Community-based programs mean greater success for asylum-seekers

Genesis Pagoada, 2, of Honduras stands in line with other immigrant families released from a detention center July 14 in Dilley, Texas, at the Greyhound Bus Station in San Antonio. (GSR photo/Nuri Vallbona)

Hilda Ramirez heard the immigration official pounding on the door and calling her name.

She whispered to her roommate. "Tell him that I'm in the bathroom." But the officer came back twice as Ramirez cowered with her 9-year-old son at an immigration detention facility in Karnes City, Texas. 

"I'll be there right there," she called when he knocked a third time. Ramirez knew that when officials called your name, it either meant a scolding or deportation. So the young Guatemalan mother, who had been in detention with her son, Ivan, for 11 months, ran to call her lawyer.

The attorney, she said, laughed. "'You're getting out. I'm coming to get you this afternoon.'"

But freedom came with a price, she soon found out. After signing papers and listening to instructions, an immigration official presented Ramirez, whom ICE considers a flight risk, one more item.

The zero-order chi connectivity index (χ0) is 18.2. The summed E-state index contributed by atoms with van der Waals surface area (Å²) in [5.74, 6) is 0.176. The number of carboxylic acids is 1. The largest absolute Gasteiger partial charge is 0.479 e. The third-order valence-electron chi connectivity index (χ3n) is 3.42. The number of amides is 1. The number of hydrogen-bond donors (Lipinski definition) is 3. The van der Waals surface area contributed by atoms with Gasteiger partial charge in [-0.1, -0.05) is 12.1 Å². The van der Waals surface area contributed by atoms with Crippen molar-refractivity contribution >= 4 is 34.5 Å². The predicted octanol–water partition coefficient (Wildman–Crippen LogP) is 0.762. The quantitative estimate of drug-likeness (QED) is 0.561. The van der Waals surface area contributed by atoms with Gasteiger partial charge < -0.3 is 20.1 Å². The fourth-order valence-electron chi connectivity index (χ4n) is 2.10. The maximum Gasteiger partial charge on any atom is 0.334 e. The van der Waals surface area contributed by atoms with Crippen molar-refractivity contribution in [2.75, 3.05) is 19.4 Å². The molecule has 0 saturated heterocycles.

"Un grillete," she said. An ankle monitor.

"I felt a little strange," Ramirez said. "I felt like you only put those on criminals to keep them under control. I wasn't in agreement, but at least I was getting out."

Immigration and Customs Enforcement officers are increasingly using practices described as alternatives to detention, or ATD, to keep tabs on immigrants released from their detention facilities. The most common alternative methods used by ICE are electronic monitoring by ankle bracelet and telephone check-ins.

Immigrant advocates often describe the ICE approach as an alternative form of detention, not an alternative to detention. Instead, they promote reasonable bail, access to lawyers and community-based efforts.

Read the full story at Global Sisters Report.

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